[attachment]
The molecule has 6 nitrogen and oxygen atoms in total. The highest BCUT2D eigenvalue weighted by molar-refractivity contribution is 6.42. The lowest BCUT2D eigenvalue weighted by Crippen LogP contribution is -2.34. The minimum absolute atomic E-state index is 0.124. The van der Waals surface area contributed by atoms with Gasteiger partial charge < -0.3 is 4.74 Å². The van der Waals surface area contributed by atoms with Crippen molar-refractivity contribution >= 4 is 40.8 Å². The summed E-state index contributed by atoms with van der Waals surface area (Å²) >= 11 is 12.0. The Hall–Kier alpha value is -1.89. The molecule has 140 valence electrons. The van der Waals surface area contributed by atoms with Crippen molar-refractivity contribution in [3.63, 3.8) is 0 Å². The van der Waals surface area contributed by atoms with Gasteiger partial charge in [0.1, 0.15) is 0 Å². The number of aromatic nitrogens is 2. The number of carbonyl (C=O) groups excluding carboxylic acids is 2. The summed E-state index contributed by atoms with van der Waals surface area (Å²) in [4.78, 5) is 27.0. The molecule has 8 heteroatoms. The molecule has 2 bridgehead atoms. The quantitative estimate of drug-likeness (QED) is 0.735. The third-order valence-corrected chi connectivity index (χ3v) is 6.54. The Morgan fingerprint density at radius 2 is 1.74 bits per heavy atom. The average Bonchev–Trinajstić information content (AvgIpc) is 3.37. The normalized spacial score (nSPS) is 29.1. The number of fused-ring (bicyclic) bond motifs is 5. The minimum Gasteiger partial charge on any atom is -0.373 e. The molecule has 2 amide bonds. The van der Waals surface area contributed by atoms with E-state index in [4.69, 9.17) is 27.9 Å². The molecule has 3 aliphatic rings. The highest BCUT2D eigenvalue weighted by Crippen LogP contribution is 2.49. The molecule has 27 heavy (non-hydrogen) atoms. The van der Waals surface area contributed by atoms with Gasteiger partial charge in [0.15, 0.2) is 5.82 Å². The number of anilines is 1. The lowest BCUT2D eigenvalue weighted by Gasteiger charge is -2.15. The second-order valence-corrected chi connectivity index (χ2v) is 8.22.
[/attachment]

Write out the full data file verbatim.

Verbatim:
The molecule has 6 nitrogen and oxygen atoms in total. The highest BCUT2D eigenvalue weighted by molar-refractivity contribution is 6.42. The lowest BCUT2D eigenvalue weighted by Crippen LogP contribution is -2.34. The minimum absolute atomic E-state index is 0.124. The van der Waals surface area contributed by atoms with Gasteiger partial charge < -0.3 is 4.74 Å². The van der Waals surface area contributed by atoms with Crippen molar-refractivity contribution >= 4 is 40.8 Å². The summed E-state index contributed by atoms with van der Waals surface area (Å²) >= 11 is 12.0. The Hall–Kier alpha value is -1.89. The molecule has 140 valence electrons. The van der Waals surface area contributed by atoms with Crippen molar-refractivity contribution in [3.63, 3.8) is 0 Å². The van der Waals surface area contributed by atoms with Gasteiger partial charge in [0.1, 0.15) is 0 Å². The number of aromatic nitrogens is 2. The number of carbonyl (C=O) groups excluding carboxylic acids is 2. The summed E-state index contributed by atoms with van der Waals surface area (Å²) in [4.78, 5) is 27.0. The molecule has 8 heteroatoms. The molecule has 2 bridgehead atoms. The quantitative estimate of drug-likeness (QED) is 0.735. The third-order valence-corrected chi connectivity index (χ3v) is 6.54. The Morgan fingerprint density at radius 2 is 1.74 bits per heavy atom. The average Bonchev–Trinajstić information content (AvgIpc) is 3.37. The normalized spacial score (nSPS) is 29.1. The number of fused-ring (bicyclic) bond motifs is 5. The minimum Gasteiger partial charge on any atom is -0.373 e. The molecule has 2 amide bonds. The van der Waals surface area contributed by atoms with E-state index in [4.69, 9.17) is 27.9 Å². The molecule has 3 aliphatic rings. The highest BCUT2D eigenvalue weighted by Crippen LogP contribution is 2.49. The molecule has 27 heavy (non-hydrogen) atoms. The van der Waals surface area contributed by atoms with Gasteiger partial charge in [0.15, 0.2) is 5.82 Å². The number of anilines is 1. The lowest BCUT2D eigenvalue weighted by Gasteiger charge is -2.15. The second-order valence-corrected chi connectivity index (χ2v) is 8.22.